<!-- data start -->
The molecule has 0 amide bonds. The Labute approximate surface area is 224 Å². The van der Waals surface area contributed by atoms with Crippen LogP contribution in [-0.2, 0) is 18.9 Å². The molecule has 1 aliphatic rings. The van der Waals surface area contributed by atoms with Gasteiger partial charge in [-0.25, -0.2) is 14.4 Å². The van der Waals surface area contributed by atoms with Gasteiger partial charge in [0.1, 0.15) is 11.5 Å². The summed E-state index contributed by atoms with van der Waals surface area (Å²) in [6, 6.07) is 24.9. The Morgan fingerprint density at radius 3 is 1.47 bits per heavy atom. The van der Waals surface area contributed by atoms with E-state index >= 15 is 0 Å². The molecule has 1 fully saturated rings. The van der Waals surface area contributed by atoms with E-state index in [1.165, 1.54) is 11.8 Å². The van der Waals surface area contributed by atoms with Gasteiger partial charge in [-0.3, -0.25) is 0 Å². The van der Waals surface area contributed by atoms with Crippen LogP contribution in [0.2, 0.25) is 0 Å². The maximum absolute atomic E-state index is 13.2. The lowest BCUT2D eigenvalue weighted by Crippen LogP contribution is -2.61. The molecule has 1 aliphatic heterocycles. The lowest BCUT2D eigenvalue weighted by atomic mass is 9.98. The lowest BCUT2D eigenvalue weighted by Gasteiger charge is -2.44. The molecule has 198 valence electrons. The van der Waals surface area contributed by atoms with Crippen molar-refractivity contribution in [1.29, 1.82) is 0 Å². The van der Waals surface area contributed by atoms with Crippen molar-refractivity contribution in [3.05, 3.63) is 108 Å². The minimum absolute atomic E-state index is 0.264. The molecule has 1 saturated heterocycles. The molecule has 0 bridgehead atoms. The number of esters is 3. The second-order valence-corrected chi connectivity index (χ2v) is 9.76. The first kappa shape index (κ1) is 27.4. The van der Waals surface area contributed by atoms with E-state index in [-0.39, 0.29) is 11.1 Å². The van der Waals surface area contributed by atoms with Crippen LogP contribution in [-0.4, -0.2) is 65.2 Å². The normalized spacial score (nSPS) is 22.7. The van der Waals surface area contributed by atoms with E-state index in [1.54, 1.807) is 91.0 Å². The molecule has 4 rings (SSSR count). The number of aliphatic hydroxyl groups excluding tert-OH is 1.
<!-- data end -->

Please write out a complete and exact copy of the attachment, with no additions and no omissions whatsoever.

The molecule has 0 amide bonds. The Labute approximate surface area is 224 Å². The van der Waals surface area contributed by atoms with Crippen LogP contribution in [-0.2, 0) is 18.9 Å². The molecule has 1 aliphatic rings. The van der Waals surface area contributed by atoms with Gasteiger partial charge in [-0.25, -0.2) is 14.4 Å². The van der Waals surface area contributed by atoms with Gasteiger partial charge in [0.1, 0.15) is 11.5 Å². The summed E-state index contributed by atoms with van der Waals surface area (Å²) in [6, 6.07) is 24.9. The Morgan fingerprint density at radius 3 is 1.47 bits per heavy atom. The van der Waals surface area contributed by atoms with E-state index >= 15 is 0 Å². The molecule has 1 fully saturated rings. The van der Waals surface area contributed by atoms with E-state index in [1.165, 1.54) is 11.8 Å². The van der Waals surface area contributed by atoms with Gasteiger partial charge in [-0.3, -0.25) is 0 Å². The van der Waals surface area contributed by atoms with Crippen LogP contribution in [0.2, 0.25) is 0 Å². The maximum absolute atomic E-state index is 13.2. The lowest BCUT2D eigenvalue weighted by Crippen LogP contribution is -2.61. The molecule has 1 aliphatic heterocycles. The lowest BCUT2D eigenvalue weighted by atomic mass is 9.98. The lowest BCUT2D eigenvalue weighted by Gasteiger charge is -2.44. The molecule has 198 valence electrons. The van der Waals surface area contributed by atoms with Crippen molar-refractivity contribution in [1.29, 1.82) is 0 Å². The van der Waals surface area contributed by atoms with Crippen molar-refractivity contribution in [3.05, 3.63) is 108 Å². The minimum absolute atomic E-state index is 0.264. The molecule has 1 saturated heterocycles. The molecule has 0 bridgehead atoms. The number of esters is 3. The second-order valence-corrected chi connectivity index (χ2v) is 9.76. The first kappa shape index (κ1) is 27.4. The van der Waals surface area contributed by atoms with E-state index in [-0.39, 0.29) is 11.1 Å². The van der Waals surface area contributed by atoms with Crippen LogP contribution in [-0.4, -0.2) is 65.2 Å². The normalized spacial score (nSPS) is 22.7. The van der Waals surface area contributed by atoms with E-state index in [1.54, 1.807) is 91.0 Å². The molecule has 4 rings (SSSR count). The number of aliphatic hydroxyl groups excluding tert-OH is 1.